Edit This Grammar Lesson: Pedal, Peddle, Petal
Updated: Jul 18, 2019
While writing last week's blog, I used the word pedals in one of my sentences when, based on what I was discussing, I should have used peddles. Luckily, none of you saw it because I caught the gaffe in a self-edit before hitting the publish button.
Still, that incident got me thinking about how easy it is to make a mistake like that.
I certainly know the difference between pedal and peddle — and even petal. These are examples of homophones, words that sound the same but have different meanings and spellings. I just wasn't being careful.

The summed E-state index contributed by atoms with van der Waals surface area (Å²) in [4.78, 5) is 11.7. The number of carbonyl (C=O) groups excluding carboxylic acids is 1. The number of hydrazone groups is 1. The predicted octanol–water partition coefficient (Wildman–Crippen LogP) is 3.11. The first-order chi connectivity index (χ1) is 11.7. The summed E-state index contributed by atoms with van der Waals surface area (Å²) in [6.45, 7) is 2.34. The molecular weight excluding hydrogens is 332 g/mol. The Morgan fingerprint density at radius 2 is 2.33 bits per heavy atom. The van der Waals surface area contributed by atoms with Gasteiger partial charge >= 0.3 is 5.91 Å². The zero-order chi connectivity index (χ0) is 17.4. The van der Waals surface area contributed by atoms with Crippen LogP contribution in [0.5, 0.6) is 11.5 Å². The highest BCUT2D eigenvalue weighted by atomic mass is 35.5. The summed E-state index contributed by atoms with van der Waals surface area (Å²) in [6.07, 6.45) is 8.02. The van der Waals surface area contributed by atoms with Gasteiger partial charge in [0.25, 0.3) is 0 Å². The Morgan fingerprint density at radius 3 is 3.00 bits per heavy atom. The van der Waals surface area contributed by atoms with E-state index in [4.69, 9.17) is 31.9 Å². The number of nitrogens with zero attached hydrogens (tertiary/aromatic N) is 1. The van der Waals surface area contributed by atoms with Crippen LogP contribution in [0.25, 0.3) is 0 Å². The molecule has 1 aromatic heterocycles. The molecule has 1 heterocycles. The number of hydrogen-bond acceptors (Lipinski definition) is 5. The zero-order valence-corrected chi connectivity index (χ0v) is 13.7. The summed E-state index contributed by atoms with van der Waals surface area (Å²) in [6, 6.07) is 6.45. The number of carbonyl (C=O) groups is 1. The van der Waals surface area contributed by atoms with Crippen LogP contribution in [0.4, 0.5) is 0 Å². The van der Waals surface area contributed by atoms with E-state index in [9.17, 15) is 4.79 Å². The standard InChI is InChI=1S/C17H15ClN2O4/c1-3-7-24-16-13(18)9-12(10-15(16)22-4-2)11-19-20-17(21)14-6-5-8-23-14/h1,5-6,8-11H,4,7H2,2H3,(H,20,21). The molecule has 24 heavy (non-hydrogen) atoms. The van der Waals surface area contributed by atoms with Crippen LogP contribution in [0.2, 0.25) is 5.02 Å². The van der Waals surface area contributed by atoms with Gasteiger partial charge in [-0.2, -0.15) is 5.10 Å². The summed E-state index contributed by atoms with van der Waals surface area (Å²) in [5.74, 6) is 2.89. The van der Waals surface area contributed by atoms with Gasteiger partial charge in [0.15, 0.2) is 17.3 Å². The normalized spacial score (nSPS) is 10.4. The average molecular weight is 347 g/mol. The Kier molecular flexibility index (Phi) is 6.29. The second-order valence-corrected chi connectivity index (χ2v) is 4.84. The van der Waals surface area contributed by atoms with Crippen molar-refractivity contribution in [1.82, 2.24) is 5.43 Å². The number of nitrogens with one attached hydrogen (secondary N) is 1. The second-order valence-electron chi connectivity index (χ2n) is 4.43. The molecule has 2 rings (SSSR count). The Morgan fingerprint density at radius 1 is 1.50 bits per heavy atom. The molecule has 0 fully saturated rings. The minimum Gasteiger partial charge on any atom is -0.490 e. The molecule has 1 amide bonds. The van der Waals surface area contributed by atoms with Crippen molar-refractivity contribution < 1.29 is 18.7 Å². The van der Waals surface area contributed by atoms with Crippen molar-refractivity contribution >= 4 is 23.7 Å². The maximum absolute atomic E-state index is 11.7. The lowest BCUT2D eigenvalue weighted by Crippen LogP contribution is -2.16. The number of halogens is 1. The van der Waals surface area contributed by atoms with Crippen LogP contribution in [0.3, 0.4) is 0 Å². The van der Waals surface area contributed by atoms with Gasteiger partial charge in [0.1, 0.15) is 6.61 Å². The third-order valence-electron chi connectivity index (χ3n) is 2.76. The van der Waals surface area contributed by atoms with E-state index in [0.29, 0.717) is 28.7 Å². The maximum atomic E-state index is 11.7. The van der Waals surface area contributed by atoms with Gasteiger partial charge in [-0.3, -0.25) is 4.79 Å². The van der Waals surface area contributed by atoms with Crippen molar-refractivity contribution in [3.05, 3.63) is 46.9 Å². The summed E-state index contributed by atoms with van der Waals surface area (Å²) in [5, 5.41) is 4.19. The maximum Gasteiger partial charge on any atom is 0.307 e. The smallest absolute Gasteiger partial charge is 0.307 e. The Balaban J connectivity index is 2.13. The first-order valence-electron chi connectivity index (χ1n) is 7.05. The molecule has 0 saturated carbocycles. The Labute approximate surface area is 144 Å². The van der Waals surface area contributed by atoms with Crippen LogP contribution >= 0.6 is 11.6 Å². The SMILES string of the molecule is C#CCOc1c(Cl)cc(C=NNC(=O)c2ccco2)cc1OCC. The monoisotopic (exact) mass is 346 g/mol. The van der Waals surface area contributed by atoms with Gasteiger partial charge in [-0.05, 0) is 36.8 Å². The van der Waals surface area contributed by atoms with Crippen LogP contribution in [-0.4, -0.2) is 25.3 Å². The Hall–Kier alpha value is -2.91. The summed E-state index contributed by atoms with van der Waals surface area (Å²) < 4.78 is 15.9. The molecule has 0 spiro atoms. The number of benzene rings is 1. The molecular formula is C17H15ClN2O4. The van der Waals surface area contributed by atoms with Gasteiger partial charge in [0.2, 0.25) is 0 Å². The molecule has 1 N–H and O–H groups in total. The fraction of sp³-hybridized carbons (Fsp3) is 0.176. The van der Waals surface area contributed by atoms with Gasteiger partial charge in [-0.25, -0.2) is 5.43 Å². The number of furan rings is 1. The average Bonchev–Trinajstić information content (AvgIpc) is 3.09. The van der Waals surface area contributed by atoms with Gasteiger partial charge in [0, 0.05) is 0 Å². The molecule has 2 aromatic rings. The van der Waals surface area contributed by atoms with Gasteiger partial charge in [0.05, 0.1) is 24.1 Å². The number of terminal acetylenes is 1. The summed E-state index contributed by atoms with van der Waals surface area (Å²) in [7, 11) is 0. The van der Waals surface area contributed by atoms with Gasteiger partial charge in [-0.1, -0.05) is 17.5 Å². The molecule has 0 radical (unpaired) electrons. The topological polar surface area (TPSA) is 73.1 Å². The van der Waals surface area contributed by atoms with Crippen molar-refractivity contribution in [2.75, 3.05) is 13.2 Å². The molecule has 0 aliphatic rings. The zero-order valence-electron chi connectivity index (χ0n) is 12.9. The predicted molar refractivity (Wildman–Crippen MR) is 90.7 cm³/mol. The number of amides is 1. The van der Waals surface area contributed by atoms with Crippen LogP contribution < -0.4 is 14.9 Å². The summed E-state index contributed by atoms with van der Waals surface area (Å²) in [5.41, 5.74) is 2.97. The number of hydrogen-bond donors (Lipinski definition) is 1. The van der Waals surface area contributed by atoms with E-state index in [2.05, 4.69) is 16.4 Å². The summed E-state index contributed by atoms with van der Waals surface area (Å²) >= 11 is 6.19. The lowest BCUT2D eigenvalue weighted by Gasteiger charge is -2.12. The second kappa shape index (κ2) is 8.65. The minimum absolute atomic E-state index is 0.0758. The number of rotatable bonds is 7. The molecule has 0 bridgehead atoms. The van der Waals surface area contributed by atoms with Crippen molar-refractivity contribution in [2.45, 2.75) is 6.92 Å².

To help you avoid confusion, below are the differences between pedal, peddle, and petal:
A pedal is a lever you control with your foot, like a pedal on a bicycle.
* I broke the pedal on my bike when I hopped the curb.
* My brother pedaled as fast as he could, but he couldn't catch me.
To peddle means to promote or sell something.
* It feels like everyone peddles the same products and services these days.
* John tried to peddle his handmade shoes across the country.
Petal refers to the leaf of a flower.
* Steve bought his wife a red rose with perfectly-curled petals.
* There was a single pink petal on the kitchen table.
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*STEVE GAMEL is the President & Owner of Edit This, LLC, a writing and editing services company located in Denton, TX. Steve handles anything involving the written word. Give him a call today to help give your business a clear voice.